Creative use of common objects or actors could also give great results - Doom’s weapons are based on store bought toys, and 3D Realms has digitised its own employees to be used as the enemy cultists in Rise Of The Triad (1994). A similar approach was used in William Shatner’s TekWar (1995) however, without adjustments, editing and polish done on the digitised sprites done by an artist, the end result looked rough, grainy and uninspired.
In comparison to Tekwar (right) ROTT offers a much more polished look.
3D graphic suites and computers became more powerful, and availability to artists increased in the '90s. Use of pre-rendered sprites, particularly in 2D games, felt fresh and exciting, and became a huge appeal of games like Donkey Kong Country (1994) on the SNES. 3D tools were an attractive prospect for the artists providing accurate perspective, lighting, material effects and automatic interpolation between keyframes which allowed for the creation of smooth animations, without animating each frame manually. The ability to freely place a camera and rotate objects in 3D was a great asset to the sprite artists working on FPS games.
Original 3D model of the Protector Drone from Duke Nukem 3D
In Ion Maiden, we decided to go with 3D modelling as base for our sprites. After agreeing on the direction based on concept art, the enemies are modeled in 3D. Unlike modern games, our 3D models are not the end result. This allows our 3D artist, Arturo, for a faster and more loose workflow. The focus is placed on general look and three dimensional form, many small details are omitted - despite using very large sprite sizes in comparison to past Build games, these details often gets lost after scaling the renders down to the target resolution.
Concept art, WIP 3D model, render and finished sprites of the Lesser Culist
After the model is complete, I take over and set up the light conditions for the render, pick specific frames of the animation and render out all frames in all angles. Afterwards, the renders are taken to Photoshop for overpainting in 2D - I clean everything up for a crisper, more pixel art look, bring back any lost details, polish the sprites and add a bit of stylisation for a consistent, Ion Maiden style. More time than you’d expect goes into this stage, but in the end it makes a huge difference!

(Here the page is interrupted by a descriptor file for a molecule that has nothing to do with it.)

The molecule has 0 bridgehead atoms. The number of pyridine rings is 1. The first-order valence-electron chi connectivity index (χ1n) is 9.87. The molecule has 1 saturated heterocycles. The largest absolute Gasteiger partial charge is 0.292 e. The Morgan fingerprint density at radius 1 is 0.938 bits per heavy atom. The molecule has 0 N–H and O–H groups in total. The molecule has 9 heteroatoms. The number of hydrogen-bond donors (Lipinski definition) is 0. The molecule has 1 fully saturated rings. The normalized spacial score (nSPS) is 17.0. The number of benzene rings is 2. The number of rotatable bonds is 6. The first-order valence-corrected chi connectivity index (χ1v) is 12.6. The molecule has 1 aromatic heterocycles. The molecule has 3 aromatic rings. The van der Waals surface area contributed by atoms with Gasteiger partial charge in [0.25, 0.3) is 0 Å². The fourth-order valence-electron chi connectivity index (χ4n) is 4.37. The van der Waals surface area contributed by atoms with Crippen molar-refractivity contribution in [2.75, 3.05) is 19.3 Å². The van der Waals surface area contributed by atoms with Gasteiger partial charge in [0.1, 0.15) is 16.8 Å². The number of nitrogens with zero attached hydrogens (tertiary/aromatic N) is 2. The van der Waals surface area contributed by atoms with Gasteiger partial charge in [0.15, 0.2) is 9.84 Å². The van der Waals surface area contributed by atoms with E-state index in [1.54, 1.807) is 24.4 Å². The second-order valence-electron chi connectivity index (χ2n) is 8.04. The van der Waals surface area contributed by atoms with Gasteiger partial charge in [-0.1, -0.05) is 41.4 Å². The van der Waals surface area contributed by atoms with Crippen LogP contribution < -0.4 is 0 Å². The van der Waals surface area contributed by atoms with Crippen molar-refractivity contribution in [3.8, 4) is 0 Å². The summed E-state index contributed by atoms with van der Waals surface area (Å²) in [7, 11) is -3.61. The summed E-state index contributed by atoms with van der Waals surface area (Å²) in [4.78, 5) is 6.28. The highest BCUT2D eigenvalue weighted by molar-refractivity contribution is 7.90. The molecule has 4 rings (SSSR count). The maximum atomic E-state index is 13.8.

Sprites can’t exist in a vacuum though, so let’s move on to the next aspect - environments!
Paint your PBR!
Nowadays “texture” means only one of whole set of images, which create a “surface” or a “material”. Game engines allow for a lot more visual fidelity than twenty years ago. With more complex geometry, real time lights and reflections, using materials with specific defined parameters (using either numeric values or image data) like reflectivity, specularity, normal/bump/parallax mapping for added illusion of three dimensionality, creates much more realistic and impressive results.
This kind of workflow started taking off around the time of games like Doom 3 and Half-Life 2 (both 2004), with computer hardware becoming strong enough to rely less on precalculating everything. Late '90s games added in some minor effects like specularity or using reflection maps, but back then the textures did all the heavy lifting. With low poly geometry and no dynamic parameters besides the light value (either pre-set by a level designer like in Build, or precomputed from lightmaps), it was all up to the artist to create a believable illusion of a high tech computer, a rough cliff casting deep shadows, or a biotechnological alien hive.